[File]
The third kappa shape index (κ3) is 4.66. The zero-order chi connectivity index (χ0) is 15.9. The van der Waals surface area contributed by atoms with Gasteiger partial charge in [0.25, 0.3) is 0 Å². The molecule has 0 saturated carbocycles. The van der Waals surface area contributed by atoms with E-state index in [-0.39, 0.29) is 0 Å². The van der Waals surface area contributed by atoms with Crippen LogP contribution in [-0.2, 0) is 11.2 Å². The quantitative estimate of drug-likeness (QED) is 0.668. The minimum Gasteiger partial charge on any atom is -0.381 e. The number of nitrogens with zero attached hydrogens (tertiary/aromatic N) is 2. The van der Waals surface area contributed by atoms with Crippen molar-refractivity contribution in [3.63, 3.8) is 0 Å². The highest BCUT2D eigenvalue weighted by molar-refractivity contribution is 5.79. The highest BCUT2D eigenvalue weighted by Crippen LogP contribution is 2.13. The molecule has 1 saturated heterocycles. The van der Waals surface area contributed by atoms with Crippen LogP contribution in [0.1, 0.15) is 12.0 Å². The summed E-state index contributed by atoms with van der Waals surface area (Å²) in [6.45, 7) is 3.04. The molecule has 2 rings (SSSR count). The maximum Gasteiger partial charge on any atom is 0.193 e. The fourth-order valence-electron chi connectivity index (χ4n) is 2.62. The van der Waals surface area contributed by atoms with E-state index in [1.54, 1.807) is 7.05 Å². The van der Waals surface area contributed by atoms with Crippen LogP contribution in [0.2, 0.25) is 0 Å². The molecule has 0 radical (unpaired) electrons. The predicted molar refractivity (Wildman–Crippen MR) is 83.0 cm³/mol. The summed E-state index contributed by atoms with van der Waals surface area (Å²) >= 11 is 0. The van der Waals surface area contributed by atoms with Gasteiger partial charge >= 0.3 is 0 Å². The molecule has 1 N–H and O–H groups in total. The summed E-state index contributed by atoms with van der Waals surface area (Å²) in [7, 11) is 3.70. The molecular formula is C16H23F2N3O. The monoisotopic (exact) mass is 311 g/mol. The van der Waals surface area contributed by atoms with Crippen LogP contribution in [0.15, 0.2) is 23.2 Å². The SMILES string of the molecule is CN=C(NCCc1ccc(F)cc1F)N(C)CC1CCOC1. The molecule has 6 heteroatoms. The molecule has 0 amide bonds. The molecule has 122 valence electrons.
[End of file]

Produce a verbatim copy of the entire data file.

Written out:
The third kappa shape index (κ3) is 4.66. The zero-order chi connectivity index (χ0) is 15.9. The van der Waals surface area contributed by atoms with Gasteiger partial charge in [0.25, 0.3) is 0 Å². The molecule has 0 saturated carbocycles. The van der Waals surface area contributed by atoms with E-state index in [-0.39, 0.29) is 0 Å². The van der Waals surface area contributed by atoms with Crippen LogP contribution in [-0.2, 0) is 11.2 Å². The quantitative estimate of drug-likeness (QED) is 0.668. The minimum Gasteiger partial charge on any atom is -0.381 e. The number of nitrogens with zero attached hydrogens (tertiary/aromatic N) is 2. The van der Waals surface area contributed by atoms with Crippen molar-refractivity contribution in [3.63, 3.8) is 0 Å². The highest BCUT2D eigenvalue weighted by molar-refractivity contribution is 5.79. The highest BCUT2D eigenvalue weighted by Crippen LogP contribution is 2.13. The molecule has 1 saturated heterocycles. The van der Waals surface area contributed by atoms with Crippen LogP contribution in [0.1, 0.15) is 12.0 Å². The summed E-state index contributed by atoms with van der Waals surface area (Å²) in [6.45, 7) is 3.04. The molecule has 2 rings (SSSR count). The maximum Gasteiger partial charge on any atom is 0.193 e. The fourth-order valence-electron chi connectivity index (χ4n) is 2.62. The van der Waals surface area contributed by atoms with E-state index in [1.54, 1.807) is 7.05 Å². The van der Waals surface area contributed by atoms with Crippen LogP contribution in [0.2, 0.25) is 0 Å². The molecule has 0 radical (unpaired) electrons. The predicted molar refractivity (Wildman–Crippen MR) is 83.0 cm³/mol. The summed E-state index contributed by atoms with van der Waals surface area (Å²) >= 11 is 0. The van der Waals surface area contributed by atoms with Gasteiger partial charge >= 0.3 is 0 Å². The molecule has 1 N–H and O–H groups in total. The summed E-state index contributed by atoms with van der Waals surface area (Å²) in [7, 11) is 3.70. The molecular formula is C16H23F2N3O. The monoisotopic (exact) mass is 311 g/mol. The van der Waals surface area contributed by atoms with Crippen LogP contribution in [0.15, 0.2) is 23.2 Å². The SMILES string of the molecule is CN=C(NCCc1ccc(F)cc1F)N(C)CC1CCOC1. The molecule has 6 heteroatoms. The molecule has 0 amide bonds. The molecule has 122 valence electrons.